I've developed software that manages invoices, products, customers, and sales. The price of the license is 3.500$ and can be used by three users only on Microsoft Windows operating system. After the first year, one must pay 30% yearly (a ratio that everybody use) for bug fixes and mail support (actually it costs 750$).
Now I'm rewriting the software, and will host it on the cloud. I know I can't ask 3.500$ for a license, so I'm going to ask a price per user per month.
My reasoning is to have an annual revenue while the clients keep using my software: since there are (nearly) no bugs, I don't like the idea that clients continue to use it forever after only paying the initial 3.500$. Competitors with similar, but buggy, software charge their clients for yearly support.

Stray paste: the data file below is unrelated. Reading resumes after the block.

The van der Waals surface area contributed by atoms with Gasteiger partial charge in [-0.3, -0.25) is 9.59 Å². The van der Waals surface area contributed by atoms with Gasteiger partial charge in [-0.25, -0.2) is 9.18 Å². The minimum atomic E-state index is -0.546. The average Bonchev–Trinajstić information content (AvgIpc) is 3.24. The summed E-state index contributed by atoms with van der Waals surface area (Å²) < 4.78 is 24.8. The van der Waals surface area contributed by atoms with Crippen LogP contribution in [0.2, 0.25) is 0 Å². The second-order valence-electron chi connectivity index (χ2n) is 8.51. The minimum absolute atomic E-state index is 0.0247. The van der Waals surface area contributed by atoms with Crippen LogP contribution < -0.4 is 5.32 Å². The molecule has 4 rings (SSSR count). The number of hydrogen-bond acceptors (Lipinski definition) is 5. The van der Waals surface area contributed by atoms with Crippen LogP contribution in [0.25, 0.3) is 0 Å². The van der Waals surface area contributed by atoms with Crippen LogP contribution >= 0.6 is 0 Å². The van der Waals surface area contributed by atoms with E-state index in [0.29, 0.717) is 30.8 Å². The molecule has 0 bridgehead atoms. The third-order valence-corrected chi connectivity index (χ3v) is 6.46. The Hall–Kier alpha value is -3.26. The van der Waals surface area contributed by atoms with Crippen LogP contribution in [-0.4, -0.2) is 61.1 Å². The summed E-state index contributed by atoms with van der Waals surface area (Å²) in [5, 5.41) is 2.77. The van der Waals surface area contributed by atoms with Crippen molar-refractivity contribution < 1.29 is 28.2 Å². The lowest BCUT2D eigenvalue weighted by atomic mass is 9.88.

Is there any ratio that I can apply to determine the price per user per month? If they get bug fixes, the same level of support, and all the advantages of a cloud service*, would it be fair to set the price at 20$/month x user? For example 750/3 users/12 month)? Should it be a lot less?
(* Cloud services offer automatic backup, nothing to install, automatic updates, access from mobile devices and any operating system)
The cloud costs me 25$/month. I think I can add some clients on the same server before the performance goes down.
Thank for any advice.